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The judgments coming out across the globe on camera surveillance show a mixed picture, but it is still possible to discern a pattern of the keylogger employee management system. The courts are generally unlikely to say continuous, intrusive, or unannounced camera surveillance is allowed and there need to be good reasons to persuade them otherwise. However, in Canada, in a Quebec case, they did just that. The court found the installation of five surveillance cameras that continuously monitored employees at a meat processing plant permissible. Although the continuous surveillance was a prima facie breach of the Québec Charter of Human Rights and Freedoms, the employer had reasonable grounds for it. The employer had recently lost a major customer as a result of a contamination incident and so the purpose of the surveillance was to discover its source, rather than to monitor the employees.

Similarly, in Germany, an employer used open video surveillance at its public salesrooms and cash desks and saved all records for several months. Based on concrete suspicion, the employer analyzed the material and discovered an employee had stolen money six months previously. It dismissed the employee and the courts decided the records should not be used in evidence, as they had been stored for an excessively long time. But rather surprisingly, the Federal  Labour Court overturned this judgment and allowed the records in evidence, saying the suspicion of a crime overrides data deletion obligations.


What about all the records stored over several months that did not show any crimes? The Federal Labour Court indicated that some employees may have a claim for damages in prospect as a result. In Greece in 2015, the Hellenic Data Protection Authority fined a company for placing a camera in a management office, which was found to be disproportionate. In a case in 2017, the Authority found cameras in company trucks illegal. The cameras were put in for the safety of drivers, cargo, and other individuals, but each lorry had two – one constantly recording the route and the other continually recording the driver.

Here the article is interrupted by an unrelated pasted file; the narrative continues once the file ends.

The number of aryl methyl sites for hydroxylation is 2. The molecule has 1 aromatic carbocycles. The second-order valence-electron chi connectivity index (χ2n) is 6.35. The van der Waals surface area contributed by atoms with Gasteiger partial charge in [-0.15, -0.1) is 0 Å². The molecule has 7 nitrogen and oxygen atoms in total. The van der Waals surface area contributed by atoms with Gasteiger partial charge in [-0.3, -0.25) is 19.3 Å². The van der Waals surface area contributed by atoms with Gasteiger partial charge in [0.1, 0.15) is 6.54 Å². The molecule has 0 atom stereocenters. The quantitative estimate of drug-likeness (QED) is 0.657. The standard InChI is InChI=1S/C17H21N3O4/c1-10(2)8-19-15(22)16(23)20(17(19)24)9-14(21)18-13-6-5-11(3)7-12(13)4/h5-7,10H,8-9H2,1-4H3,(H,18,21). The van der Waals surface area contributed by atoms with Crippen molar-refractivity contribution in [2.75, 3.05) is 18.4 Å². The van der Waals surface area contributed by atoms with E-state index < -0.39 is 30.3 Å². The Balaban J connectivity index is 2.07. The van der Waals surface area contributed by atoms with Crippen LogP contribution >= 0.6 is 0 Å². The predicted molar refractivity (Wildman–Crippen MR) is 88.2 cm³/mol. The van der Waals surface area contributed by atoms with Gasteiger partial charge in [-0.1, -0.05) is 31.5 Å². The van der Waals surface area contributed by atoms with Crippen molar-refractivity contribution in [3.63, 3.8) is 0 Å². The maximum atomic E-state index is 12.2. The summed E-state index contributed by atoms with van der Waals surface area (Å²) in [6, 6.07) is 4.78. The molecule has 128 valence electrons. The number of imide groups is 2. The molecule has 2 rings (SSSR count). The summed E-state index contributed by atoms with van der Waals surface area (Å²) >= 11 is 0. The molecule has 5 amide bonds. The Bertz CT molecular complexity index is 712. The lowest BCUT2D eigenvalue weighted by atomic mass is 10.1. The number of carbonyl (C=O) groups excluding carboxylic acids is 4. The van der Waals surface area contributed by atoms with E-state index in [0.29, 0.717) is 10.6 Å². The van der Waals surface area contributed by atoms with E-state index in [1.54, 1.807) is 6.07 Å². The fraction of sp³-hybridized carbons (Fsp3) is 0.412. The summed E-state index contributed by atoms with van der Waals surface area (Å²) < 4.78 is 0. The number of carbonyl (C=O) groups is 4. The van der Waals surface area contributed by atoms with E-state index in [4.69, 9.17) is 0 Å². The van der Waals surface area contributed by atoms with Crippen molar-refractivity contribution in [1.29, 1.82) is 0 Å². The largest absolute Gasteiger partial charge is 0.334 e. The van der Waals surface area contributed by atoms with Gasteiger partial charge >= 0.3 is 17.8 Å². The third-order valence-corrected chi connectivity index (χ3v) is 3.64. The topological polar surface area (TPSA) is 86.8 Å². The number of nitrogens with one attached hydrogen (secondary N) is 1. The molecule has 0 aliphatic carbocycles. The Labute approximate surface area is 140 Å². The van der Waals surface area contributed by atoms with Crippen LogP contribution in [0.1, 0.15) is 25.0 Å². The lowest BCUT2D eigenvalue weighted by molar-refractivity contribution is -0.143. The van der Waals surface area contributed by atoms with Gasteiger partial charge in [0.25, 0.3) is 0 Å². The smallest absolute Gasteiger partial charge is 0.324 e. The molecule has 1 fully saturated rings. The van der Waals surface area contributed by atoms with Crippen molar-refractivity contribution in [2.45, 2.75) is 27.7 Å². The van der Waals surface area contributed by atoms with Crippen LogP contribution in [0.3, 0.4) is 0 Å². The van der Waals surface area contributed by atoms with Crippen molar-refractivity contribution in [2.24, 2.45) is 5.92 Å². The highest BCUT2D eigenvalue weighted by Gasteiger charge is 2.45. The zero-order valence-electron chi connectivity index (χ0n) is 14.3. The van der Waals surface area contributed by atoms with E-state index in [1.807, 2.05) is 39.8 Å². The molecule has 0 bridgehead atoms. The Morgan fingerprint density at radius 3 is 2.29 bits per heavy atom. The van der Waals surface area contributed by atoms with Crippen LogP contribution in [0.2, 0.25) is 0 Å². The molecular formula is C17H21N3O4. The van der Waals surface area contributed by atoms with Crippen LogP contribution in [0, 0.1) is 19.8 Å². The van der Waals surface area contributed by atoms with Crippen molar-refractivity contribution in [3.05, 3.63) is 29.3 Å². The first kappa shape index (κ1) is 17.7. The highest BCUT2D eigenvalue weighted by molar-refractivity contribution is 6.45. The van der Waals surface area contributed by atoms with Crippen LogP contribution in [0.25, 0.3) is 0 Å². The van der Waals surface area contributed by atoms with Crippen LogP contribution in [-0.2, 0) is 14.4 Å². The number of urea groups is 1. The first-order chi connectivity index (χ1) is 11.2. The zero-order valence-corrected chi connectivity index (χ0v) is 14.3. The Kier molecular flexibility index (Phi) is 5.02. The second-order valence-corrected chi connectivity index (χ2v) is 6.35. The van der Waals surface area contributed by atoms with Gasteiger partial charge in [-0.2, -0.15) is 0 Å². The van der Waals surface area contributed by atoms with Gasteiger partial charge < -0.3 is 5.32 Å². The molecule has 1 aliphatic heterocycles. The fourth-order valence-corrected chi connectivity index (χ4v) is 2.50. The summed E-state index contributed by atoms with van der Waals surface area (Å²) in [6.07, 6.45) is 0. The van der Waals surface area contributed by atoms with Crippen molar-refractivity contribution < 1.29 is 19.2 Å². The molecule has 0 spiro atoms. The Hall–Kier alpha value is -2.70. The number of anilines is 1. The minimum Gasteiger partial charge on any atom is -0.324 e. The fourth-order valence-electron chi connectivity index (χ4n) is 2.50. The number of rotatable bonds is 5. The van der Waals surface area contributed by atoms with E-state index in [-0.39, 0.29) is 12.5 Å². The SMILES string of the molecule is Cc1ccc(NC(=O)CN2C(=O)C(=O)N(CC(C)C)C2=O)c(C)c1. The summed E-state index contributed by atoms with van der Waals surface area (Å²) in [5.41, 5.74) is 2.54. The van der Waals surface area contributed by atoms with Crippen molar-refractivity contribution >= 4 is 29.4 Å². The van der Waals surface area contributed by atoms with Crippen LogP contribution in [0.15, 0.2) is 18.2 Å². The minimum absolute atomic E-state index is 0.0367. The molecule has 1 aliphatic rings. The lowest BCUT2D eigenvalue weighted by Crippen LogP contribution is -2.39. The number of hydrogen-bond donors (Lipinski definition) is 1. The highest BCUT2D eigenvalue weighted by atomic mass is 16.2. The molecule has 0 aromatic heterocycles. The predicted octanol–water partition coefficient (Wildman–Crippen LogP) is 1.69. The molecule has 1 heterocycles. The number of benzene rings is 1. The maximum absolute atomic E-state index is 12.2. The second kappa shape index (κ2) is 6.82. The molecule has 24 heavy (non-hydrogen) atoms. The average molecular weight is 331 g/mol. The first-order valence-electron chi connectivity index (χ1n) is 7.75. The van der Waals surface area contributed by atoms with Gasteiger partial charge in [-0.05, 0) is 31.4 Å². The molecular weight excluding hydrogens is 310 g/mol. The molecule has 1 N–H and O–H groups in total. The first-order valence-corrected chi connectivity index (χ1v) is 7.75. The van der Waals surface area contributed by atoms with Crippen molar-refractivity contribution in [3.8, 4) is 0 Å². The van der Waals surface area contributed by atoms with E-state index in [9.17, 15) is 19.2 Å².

A recent Spanish case found that a noticeable sign at the workplace informing people about cameras was not enough: the employee representatives also needed to be specifically informed – and the need to involve them seems to be a growing trend. The Dutch Supreme Court decided in 2001 that employers needed a ‘serious interest’ if they wanted to use hidden cameras and that they should be used only as a last resort. This stance has provoked much case law, most recently a case in which the employer had put mystery shoppers in its shops to film employees. When the employer showed the video images to the employees as part of discussions about performance, the case ended up in the courts – and was found to be an infringement of privacy law.

As the clash between ever-smarter technology and evermore-developed privacy concerns intensifies, employers are left charting the narrow course between serving their own legitimate interests in the keylogger employee management systems and respecting their employees’ privacy. Research shows that although there are some pretty well-established general legal principles across the world, there are also plenty of pitfalls for the unwary to fall into. Therefore, it is crucial for employers to be aware of the ground rules at the local level and to implement robust and proportionate policies.

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